In former times in Scotland, everybody did SCD because it was essentially the only game in town and television, let alone the Internet, hadn't been invented. Today in the globalised world and in particular in places outside Scotland or even the »British Commonwealth«, SCD needs to attract people who are not Scottish by heritage and who have limited spare time. This means that SCD needs to compete for »mind share« with other forms of dance as well as completely different types of recreation. There are no hard and fast recipes for doing this but the following (fairly obvious) points should be repeated:

Be open
SCD groups and classes should be accommodating to visitors and »new recruits« to as large an extent as is feasible. Nobody should be turned away because their surname doesn't start with »Mac« or because they don't seem to »get it« on their first attempt. SCD groups should also actively communicate their existence through appropriate channels (e.g., a web site, an aggregated web site of various local dance groups, a local dance group umbrella organisation, …) and work together with other local dance organisations. The point should not be to »convert« others to SCD but simply to »be there« in a very obvious way for anybody who might be interested.
Be special
During the course of the 20th century, SCD has mutated from a repertoire of a fairly small number of dances with a handful of basic formations to a very large set of dances, many including new formations of recent invention. SCD offers everything from very simple dances for beginners to stamina-eating brain-teasers for people who have been doing SCD for years. This is a good thing. Many people who are now active in SCD enjoy SCD especially for the challenge that many dances present to the body and mind. Occasionally there are calls to the SCD community to get rid of the newfangled material and restrict itself to »traditional« dances like the Dashing White Sergeant and/or abolish aspects of current technique such as the pas de basque (see, e.g., Finlay Forbes's article in Dance On!, issue 40). Such »dumbing down« of SCD to make it more attractive to beginners would be fatal as it would only serve to drive away the people to whom the challenge is an essential part of the enjoyment. [Side note: It should also be pointed out that there is nobody (not even the RSCDS) currently in a position to effect such a »dumbing down« while a majority of the SCD community enjoys dancing the way it is. Any attempts to the contrary would only lead to a schism, with the proponents of challenging dances and technique continuing just like before.]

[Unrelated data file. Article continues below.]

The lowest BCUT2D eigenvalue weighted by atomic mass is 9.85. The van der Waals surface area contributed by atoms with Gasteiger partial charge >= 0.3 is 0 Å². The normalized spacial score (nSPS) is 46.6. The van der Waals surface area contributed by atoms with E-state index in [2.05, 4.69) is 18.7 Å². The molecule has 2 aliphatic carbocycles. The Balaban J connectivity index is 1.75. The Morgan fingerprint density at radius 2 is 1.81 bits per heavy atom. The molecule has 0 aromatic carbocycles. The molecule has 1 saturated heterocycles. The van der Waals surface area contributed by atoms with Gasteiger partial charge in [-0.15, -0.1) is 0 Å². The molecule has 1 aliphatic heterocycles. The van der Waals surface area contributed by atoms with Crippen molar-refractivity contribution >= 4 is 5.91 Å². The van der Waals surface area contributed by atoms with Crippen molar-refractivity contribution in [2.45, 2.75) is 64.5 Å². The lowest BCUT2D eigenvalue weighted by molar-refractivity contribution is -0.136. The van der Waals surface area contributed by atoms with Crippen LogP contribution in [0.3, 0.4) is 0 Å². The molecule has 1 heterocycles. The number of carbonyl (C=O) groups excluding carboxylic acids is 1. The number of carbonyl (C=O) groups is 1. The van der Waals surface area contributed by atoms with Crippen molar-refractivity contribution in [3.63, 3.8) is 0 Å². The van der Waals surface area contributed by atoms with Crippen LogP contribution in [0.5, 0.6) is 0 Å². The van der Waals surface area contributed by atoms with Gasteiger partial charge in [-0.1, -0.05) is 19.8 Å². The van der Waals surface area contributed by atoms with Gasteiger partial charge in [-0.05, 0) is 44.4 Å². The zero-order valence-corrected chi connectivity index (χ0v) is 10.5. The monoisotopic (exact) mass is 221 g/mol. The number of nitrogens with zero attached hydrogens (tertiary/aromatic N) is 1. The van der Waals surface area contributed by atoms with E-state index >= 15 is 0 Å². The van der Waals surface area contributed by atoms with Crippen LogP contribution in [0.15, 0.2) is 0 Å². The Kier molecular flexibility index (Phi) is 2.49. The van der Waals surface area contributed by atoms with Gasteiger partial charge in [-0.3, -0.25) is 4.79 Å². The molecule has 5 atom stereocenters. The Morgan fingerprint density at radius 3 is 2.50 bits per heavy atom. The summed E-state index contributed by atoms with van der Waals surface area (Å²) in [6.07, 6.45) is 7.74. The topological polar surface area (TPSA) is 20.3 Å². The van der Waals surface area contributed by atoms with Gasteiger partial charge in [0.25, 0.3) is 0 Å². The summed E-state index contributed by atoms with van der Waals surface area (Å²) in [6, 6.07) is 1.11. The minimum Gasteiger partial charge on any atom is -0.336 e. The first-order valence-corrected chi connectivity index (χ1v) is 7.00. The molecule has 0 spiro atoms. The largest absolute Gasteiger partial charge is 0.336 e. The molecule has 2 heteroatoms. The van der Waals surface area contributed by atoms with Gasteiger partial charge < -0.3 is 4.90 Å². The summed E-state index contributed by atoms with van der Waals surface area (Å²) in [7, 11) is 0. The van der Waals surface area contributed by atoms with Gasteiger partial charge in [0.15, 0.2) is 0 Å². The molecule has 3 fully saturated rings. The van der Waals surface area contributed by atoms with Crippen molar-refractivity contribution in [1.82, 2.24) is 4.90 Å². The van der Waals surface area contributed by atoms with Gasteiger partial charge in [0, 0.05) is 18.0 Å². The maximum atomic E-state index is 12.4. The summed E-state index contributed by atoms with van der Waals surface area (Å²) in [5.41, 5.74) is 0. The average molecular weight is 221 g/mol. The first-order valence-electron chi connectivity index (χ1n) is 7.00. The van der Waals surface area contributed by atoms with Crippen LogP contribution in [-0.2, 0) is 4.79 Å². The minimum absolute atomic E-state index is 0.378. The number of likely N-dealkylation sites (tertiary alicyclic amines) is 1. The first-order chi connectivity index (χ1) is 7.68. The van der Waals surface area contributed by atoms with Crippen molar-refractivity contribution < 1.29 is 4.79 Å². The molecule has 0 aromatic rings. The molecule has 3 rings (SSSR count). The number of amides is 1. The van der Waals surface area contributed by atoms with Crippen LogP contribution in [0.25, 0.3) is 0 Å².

Be fun
For many dancers today, SCD is not an expression of their cultural identity but a recreational activity. They are not interested in historical re-enactment nor close-order drill. There is no question that mastery of SCD requires a certain amount of technical instruction, much like other exploits such as soccer, martial arts, scuba diving, or photography require technical instruction. There is nothing fundamentally wrong with this. However we should make sure that whatever instruction there needs to be is presented in a way that does not turn people off SCD but instead keeps them wanting to learn more. [Side note: There will always be dancers who at some point decide for themselves (with or without justification) that additional efforts on their part to perfect their dancing are unlikely to lead to additional enjoyment on their part. Sometimes this point may be reached fairly early in a dancer's career. This may be deplorable but not a reason to discourage these people from continuing with SCD (at least if they have reached a standard that allows them to join in a set without continually spoiling the dance for the others). It is also important to note that dancing ability and the ability to be part of a dance group do not necessarily correlate – there are great-looking dancers who can still be difficult to get along with as well as not-that-great-looking dancers who are the life and soul of any group that they join. The SCD community should try to offer a place for both of these.] Besides, a dance group's activities should not restrict themselves to general dance instruction. The group I teach, in addition to putting on an annual ball, delights in »extracurricular« events like an annual tea dance, highland dancing, etc., and (during school breaks, where the general class is in recess) game evenings, visits to the cinema, pub, etc. The aim is to offer dancers more than just SCD instruction, so they will identify with the group as well as the SCD community at large.

Finally, we can learn from the »free software« scene that it is quite possible to have a great community at 5% market share. That is, the desktop computer market may be dominated by the Windows family of operating systems, but within the niche of people running Linux there is still a great number of people who can support each other as well as generate considerable innovation – to a point where a »community« operating system such as Linux is in many ways equal or even superior to any commercial offering on the market. The same model will work for SCD: We do not need to get everybody into SCD as long as we manage to attract enough people to keep the community going.

You see things, and you say »Why?« But I dream things that never were, and say »Why not?«
– George Bernard Shaw